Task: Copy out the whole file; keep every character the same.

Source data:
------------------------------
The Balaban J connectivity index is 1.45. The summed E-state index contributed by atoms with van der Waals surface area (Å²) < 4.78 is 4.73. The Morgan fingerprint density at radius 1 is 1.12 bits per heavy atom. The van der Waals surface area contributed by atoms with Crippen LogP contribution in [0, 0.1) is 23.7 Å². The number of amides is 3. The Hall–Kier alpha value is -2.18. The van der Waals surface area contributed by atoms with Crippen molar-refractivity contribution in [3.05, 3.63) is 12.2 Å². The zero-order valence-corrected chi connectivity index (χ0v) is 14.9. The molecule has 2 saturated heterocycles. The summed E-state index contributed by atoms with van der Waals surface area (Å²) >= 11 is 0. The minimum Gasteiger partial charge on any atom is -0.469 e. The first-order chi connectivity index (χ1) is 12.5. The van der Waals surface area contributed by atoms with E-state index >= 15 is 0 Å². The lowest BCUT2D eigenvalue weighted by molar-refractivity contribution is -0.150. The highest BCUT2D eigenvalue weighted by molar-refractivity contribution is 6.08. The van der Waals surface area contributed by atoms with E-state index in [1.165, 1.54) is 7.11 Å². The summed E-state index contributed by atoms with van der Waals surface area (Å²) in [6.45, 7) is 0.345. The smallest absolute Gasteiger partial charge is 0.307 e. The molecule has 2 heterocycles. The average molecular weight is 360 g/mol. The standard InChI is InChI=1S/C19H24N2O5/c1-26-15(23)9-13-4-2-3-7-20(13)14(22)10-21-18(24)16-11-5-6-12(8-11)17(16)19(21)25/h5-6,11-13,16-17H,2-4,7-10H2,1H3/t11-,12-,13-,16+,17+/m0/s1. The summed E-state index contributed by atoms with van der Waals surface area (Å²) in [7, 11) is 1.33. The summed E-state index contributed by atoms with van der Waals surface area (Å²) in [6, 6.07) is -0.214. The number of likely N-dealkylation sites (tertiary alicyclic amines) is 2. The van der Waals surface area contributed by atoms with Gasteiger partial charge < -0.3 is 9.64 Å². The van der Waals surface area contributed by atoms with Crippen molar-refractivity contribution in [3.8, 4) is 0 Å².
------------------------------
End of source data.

The Balaban J connectivity index is 1.45. The summed E-state index contributed by atoms with van der Waals surface area (Å²) < 4.78 is 4.73. The Morgan fingerprint density at radius 1 is 1.12 bits per heavy atom. The van der Waals surface area contributed by atoms with Crippen LogP contribution in [0, 0.1) is 23.7 Å². The number of amides is 3. The Hall–Kier alpha value is -2.18. The van der Waals surface area contributed by atoms with Crippen molar-refractivity contribution in [3.05, 3.63) is 12.2 Å². The zero-order valence-corrected chi connectivity index (χ0v) is 14.9. The molecule has 2 saturated heterocycles. The summed E-state index contributed by atoms with van der Waals surface area (Å²) >= 11 is 0. The minimum Gasteiger partial charge on any atom is -0.469 e. The first-order chi connectivity index (χ1) is 12.5. The van der Waals surface area contributed by atoms with E-state index >= 15 is 0 Å². The lowest BCUT2D eigenvalue weighted by molar-refractivity contribution is -0.150. The highest BCUT2D eigenvalue weighted by molar-refractivity contribution is 6.08. The van der Waals surface area contributed by atoms with E-state index in [1.165, 1.54) is 7.11 Å². The summed E-state index contributed by atoms with van der Waals surface area (Å²) in [6.45, 7) is 0.345. The smallest absolute Gasteiger partial charge is 0.307 e. The molecule has 2 heterocycles. The average molecular weight is 360 g/mol. The standard InChI is InChI=1S/C19H24N2O5/c1-26-15(23)9-13-4-2-3-7-20(13)14(22)10-21-18(24)16-11-5-6-12(8-11)17(16)19(21)25/h5-6,11-13,16-17H,2-4,7-10H2,1H3/t11-,12-,13-,16+,17+/m0/s1. The summed E-state index contributed by atoms with van der Waals surface area (Å²) in [7, 11) is 1.33. The summed E-state index contributed by atoms with van der Waals surface area (Å²) in [6, 6.07) is -0.214. The number of likely N-dealkylation sites (tertiary alicyclic amines) is 2. The van der Waals surface area contributed by atoms with Gasteiger partial charge < -0.3 is 9.64 Å². The van der Waals surface area contributed by atoms with Crippen molar-refractivity contribution in [3.8, 4) is 0 Å².